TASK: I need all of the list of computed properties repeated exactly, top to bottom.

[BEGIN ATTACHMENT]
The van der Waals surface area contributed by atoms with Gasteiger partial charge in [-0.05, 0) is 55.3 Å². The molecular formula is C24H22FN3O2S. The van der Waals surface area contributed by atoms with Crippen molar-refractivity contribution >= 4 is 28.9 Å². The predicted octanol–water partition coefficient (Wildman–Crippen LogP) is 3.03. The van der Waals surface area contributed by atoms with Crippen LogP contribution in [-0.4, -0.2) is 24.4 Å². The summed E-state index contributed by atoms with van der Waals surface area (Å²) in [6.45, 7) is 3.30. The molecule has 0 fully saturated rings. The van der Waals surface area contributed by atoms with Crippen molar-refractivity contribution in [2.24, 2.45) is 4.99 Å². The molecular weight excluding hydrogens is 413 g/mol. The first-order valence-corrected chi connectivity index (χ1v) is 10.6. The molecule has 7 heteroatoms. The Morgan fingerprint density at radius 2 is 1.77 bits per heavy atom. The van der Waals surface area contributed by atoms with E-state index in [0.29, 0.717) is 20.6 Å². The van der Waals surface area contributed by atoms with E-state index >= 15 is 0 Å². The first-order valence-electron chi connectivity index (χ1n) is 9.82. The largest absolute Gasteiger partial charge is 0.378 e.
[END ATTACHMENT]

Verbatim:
The van der Waals surface area contributed by atoms with Gasteiger partial charge in [-0.05, 0) is 55.3 Å². The molecular formula is C24H22FN3O2S. The van der Waals surface area contributed by atoms with Crippen molar-refractivity contribution >= 4 is 28.9 Å². The predicted octanol–water partition coefficient (Wildman–Crippen LogP) is 3.03. The van der Waals surface area contributed by atoms with Crippen LogP contribution in [-0.4, -0.2) is 24.4 Å². The summed E-state index contributed by atoms with van der Waals surface area (Å²) in [6.45, 7) is 3.30. The molecule has 0 fully saturated rings. The van der Waals surface area contributed by atoms with Crippen molar-refractivity contribution in [2.24, 2.45) is 4.99 Å². The molecular weight excluding hydrogens is 413 g/mol. The first-order valence-corrected chi connectivity index (χ1v) is 10.6. The molecule has 7 heteroatoms. The Morgan fingerprint density at radius 2 is 1.77 bits per heavy atom. The van der Waals surface area contributed by atoms with E-state index in [0.29, 0.717) is 20.6 Å². The van der Waals surface area contributed by atoms with E-state index >= 15 is 0 Å². The first-order valence-electron chi connectivity index (χ1n) is 9.82. The largest absolute Gasteiger partial charge is 0.378 e.